You have to take risks and not be afraid to fall on your face every now and again. It's how to grow as an artist. I think that quote also might have had something to do with how I look at the world today and the people in it including, of course, musicians. I think sometimes that people might be just a little too happy with themselves and as a result might not push themselves as hard as you really have to push yourself if you are going to make a difference as a musician. There is a lot of talent out there but I think I also see a lot of contentment and in the long term that can be an issue. I'm glad people are happy and content. I'm glad that's true for that particular person but I also can't help but think if someone is really that happy and content that they also might be a bit delusional but that's just the cynic in me perhaps...

AAJ: Your 'as producer' list is impressive, what was it like producing for Freddie Hubbard? And Robert Glasper?

DW: The producing thing kind of grew out of the transcribing and arranging thing. I was just in the studio a lot and learned my way around it. I'm always curious about these sorts of things and the process involved, so I paid attention when I was in the room. When you write all the arrangements for a date, you already have something to do with the direction of the album so producing is just the next natural step.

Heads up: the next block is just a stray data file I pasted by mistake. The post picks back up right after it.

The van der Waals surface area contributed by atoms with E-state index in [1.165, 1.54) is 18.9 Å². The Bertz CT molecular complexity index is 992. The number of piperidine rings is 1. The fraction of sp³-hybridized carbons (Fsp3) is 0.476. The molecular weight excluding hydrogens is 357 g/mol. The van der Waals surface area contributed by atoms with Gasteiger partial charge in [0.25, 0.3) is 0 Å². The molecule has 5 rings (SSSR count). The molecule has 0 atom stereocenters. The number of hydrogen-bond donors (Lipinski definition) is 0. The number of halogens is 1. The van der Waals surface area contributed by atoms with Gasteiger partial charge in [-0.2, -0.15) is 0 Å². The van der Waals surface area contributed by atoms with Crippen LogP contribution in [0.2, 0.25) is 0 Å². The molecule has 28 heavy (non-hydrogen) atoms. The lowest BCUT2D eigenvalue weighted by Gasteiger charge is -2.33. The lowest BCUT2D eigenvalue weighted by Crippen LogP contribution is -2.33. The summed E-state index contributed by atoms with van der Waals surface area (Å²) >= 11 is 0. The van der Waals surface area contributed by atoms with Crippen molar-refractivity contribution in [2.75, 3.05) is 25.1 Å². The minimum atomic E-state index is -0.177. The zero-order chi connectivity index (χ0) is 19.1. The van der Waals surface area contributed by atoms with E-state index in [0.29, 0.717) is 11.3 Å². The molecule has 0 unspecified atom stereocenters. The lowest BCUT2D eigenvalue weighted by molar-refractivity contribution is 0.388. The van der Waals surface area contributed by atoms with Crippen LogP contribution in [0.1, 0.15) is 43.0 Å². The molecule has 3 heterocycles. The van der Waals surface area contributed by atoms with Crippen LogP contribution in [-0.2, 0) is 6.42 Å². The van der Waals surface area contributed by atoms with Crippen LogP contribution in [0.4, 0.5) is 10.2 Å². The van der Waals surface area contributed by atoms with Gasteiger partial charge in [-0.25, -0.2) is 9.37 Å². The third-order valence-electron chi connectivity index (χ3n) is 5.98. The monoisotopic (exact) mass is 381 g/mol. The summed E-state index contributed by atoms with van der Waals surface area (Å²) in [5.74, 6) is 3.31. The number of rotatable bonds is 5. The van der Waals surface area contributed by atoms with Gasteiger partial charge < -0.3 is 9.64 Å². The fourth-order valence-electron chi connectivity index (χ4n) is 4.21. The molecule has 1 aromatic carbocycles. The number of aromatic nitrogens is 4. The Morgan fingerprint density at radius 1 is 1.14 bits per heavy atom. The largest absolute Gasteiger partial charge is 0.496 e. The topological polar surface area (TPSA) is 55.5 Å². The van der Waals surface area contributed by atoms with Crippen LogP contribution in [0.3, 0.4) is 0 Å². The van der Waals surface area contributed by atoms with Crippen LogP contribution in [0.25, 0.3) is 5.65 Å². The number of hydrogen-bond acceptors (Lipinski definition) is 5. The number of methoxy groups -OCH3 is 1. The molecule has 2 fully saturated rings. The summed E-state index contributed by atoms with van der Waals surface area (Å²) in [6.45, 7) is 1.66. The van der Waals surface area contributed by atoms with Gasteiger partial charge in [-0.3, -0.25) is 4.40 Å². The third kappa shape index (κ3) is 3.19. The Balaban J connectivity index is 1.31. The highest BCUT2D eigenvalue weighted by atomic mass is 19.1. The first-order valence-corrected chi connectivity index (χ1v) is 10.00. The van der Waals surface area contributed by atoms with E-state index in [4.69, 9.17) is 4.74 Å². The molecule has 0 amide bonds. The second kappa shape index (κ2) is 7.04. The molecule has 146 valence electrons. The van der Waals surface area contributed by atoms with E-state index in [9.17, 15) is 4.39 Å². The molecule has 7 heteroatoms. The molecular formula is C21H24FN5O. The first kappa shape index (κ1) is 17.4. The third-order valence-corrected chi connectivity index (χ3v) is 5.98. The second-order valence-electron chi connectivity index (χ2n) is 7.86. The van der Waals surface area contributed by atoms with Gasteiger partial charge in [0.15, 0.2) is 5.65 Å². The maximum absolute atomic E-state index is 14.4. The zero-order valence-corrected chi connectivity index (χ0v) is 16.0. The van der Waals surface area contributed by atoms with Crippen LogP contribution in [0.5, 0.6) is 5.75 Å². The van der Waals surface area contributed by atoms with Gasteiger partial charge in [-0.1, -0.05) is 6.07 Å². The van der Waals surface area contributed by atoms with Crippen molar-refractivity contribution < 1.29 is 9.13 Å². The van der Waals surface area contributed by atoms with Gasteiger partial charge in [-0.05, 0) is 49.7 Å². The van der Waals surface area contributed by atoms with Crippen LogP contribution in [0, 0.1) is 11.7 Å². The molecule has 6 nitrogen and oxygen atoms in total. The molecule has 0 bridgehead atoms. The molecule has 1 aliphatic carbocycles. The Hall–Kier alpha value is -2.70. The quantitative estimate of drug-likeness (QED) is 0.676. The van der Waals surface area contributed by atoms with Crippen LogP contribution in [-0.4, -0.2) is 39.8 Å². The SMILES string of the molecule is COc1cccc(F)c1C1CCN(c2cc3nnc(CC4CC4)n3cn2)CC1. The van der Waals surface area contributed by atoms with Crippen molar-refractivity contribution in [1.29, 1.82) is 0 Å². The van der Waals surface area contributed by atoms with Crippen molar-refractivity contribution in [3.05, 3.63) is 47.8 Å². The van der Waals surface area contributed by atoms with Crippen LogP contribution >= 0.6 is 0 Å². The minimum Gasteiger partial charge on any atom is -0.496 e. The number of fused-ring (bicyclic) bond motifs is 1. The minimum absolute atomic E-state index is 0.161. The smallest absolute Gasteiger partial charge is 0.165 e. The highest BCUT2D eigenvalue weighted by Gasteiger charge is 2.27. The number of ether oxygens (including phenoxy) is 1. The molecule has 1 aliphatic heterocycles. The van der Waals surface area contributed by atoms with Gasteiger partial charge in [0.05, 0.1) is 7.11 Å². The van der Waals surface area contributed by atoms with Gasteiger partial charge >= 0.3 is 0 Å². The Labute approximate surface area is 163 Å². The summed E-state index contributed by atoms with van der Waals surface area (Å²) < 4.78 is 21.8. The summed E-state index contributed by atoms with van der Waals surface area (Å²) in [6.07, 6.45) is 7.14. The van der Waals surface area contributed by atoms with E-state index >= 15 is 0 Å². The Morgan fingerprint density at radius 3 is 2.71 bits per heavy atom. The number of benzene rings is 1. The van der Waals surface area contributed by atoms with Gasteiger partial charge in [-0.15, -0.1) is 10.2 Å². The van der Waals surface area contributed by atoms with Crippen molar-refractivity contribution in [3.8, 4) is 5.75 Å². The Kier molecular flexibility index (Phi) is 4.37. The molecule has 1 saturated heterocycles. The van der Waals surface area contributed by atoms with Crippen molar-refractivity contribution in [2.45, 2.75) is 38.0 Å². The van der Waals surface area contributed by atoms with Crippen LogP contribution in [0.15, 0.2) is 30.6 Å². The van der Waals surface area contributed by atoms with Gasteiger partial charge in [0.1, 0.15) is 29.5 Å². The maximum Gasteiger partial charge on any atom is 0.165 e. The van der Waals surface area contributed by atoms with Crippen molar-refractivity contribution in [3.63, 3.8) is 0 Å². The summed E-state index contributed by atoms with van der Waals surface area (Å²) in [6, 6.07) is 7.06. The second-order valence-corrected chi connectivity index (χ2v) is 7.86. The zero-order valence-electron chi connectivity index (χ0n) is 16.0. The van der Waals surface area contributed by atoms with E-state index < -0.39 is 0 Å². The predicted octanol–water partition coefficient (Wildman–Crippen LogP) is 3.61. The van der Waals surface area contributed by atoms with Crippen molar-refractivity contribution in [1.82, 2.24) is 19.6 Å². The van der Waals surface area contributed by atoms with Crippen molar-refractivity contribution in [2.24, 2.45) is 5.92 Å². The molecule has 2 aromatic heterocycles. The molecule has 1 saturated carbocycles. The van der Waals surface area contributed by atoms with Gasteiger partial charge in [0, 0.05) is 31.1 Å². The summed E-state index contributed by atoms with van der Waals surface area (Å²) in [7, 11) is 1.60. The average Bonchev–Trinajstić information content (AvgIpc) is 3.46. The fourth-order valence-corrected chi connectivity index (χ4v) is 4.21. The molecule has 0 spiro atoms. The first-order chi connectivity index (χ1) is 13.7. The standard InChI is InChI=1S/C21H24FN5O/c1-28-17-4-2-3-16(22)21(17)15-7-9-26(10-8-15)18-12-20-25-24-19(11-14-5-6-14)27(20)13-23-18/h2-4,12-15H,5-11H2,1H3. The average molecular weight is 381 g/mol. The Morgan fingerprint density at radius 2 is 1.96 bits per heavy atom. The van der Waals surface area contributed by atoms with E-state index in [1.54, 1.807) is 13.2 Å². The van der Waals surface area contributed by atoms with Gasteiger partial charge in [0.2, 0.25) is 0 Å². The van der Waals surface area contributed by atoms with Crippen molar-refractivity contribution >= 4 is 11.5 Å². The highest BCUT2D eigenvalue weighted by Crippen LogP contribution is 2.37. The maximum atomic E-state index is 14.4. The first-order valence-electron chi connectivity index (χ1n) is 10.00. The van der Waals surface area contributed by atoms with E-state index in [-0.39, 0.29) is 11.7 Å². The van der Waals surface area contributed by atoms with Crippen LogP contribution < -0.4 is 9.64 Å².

I started producing in earnest when I was recording for Fresh Sound Records and he thought I had good taste in choosing the members of my octet and wanted suggestions as to who else to record. I suggested Jeremy Pelt, Marcus Strickland and Robert Glasper and was also asked to produce the dates. All three of them came into the studio with a clear idea about their music and how it should sound and their conceptions were all very strong. I was just there to help them realize their vision. All three as you know are excellent musicians having wonderful careers and I'm happy/proud of each of them. I was glad to help in my small way to get them started. That's how we approached recording for that label. It was to get their feet wet with the recording process and making their first CD and have it be their calling card for their next step. It worked out for all of them.

Producing Freddie was just another aspect of what I was already doing with him. He was playing with my band and playing my (and Dwayne Burno's) arrangements of his music so I knew the music and knew how to make it sound right and how to integrate Freddie into this mix in the best way possible to put him in the best possible light.

AAJ: How do you go about choosing band personnel? How do you shape the band?